I know there are several ways to map a drive letter to a networked resource in a Windows environment. What I would like to know is how to quickly determine the means for which each mapped drive is being mapped.

Many of our users have up to 15 mapped drives. After a few hours of searching I've learned that some of those drives are mapped via Group Policies while others are mapped via scripts. But there are still others that I cannot figure out the source that is automatically mapping those drives for them.

How do I identify the method that is mapping one or more drives (e.g. Group Policy, Script, etc.)? If it's a Group Policy, which one? If it's a script, which one and from where? Thanks.

  • Wholly crap on having 15 mapped drives, I feel for you. – tony roth Jul 9 '10 at 15:30

Ah, sounds like an ex-NetWare shop. They were always fond of drive letters.

Windows doesn't track where they come from, unfortunately, so you're left with the forensic task of looking at everything that can cause a script to be mapped. That's a long slog, and I feel for you. There are many:

  • GPO direct maps
  • GPO indirect maps through scripts
  • Local registry-based persistent maps (can also be set via GPO when a BOFH is involved, swearing is permitted in these cases)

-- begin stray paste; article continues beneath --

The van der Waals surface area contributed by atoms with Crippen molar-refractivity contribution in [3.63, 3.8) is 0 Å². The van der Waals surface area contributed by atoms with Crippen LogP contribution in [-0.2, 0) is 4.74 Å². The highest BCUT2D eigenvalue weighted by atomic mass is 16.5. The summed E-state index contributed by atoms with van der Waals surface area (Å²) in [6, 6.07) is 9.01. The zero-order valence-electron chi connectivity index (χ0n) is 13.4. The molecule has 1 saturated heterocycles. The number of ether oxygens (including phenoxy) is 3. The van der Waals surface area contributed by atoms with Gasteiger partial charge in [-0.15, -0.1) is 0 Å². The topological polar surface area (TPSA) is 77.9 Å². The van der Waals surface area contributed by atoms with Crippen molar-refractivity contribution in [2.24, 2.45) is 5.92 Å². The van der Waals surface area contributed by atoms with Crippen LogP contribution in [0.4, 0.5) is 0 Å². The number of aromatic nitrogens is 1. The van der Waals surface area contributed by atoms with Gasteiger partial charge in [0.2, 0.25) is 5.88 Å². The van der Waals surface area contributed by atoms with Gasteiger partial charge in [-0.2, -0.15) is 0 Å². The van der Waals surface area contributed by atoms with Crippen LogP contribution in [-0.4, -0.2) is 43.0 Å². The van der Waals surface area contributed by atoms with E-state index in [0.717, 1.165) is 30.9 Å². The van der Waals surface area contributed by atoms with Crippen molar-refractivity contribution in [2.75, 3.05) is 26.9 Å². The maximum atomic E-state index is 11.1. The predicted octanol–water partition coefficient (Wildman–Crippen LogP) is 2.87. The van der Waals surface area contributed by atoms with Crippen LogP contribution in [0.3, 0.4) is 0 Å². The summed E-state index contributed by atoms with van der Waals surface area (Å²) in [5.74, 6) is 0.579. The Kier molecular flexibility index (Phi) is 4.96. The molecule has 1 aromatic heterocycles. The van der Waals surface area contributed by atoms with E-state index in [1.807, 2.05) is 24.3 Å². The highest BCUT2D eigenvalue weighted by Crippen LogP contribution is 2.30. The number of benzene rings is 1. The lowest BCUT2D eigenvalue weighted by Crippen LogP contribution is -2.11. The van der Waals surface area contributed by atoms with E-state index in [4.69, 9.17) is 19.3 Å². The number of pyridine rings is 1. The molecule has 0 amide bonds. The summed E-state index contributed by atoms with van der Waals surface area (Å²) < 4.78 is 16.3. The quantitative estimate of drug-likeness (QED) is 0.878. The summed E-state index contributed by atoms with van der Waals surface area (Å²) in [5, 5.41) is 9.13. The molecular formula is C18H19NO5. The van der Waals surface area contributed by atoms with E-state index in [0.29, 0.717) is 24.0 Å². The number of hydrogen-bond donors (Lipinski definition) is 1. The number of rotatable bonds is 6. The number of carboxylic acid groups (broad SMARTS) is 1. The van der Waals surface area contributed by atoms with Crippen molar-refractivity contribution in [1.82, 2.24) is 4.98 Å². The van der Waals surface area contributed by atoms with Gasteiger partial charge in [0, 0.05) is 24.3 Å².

For tracking GPOs, the way that works for me is to:

  • Launch the GPO Manager
  • Go to Group Policy Results
  • Right click on it and pick Group Policy Results Wizard
  • Pick a user and computer object you want to check (pick someone with 15 mappings)
  • Review the resulting report, and go to the Settings tab
  • Note any scripts and their associated GPOs
    • Later on, go to each GPO and review the scripts
    • Check for mappings in the scripts
  • Note any drive mappings under User -> Preferences -> Drive Maps, and their associated GPOs.
  • Dig through for the various places you can set Registry settings, validate if they have [HKCU/Network/$something$] in them.

That'll give you a big start on the source of the drive-mappings that's coming from automation you manage. You can't do much about stuff users do themselves, some never clear the "remember this mapping" button.

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  • Thank you sysadmin1138 for the thorough response. The GPO Manager helped identify many scripts, which I've been sifting through to find drive mapping. I hadn't thought about registry-based maps, so I'll research that. I wish my predecessor relied more on GP > User Config > Preferences > Windows Settings > Drive Maps settings instead of Group Policies that reference scripts. Alas, I'm left sifting through Visual Basic scripts and Batch files to piece it all together. – Jason Pearce Jul 9 '10 at 17:38

Another reply to an old thread. In my case, after much Sherlock Holmes'ing, I found they were mapping a drive by adding a line to the USRLOGON.CMD file (standard in every Terminal Services/Remote Desktop Services installation), which is executed every time a user logs on. Hope that helps some people.

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Just a thought (old thread, but I found it so others might too) - the "Home Folder" drive is normally mapped through the "Profile" tab in the Properties window for each User in AD Users and Computers. If new AD User accounts are created by copying a template account, the username part of the Home Folder path is automagically renamed to the target username on copying the template user.

Hope this helps.

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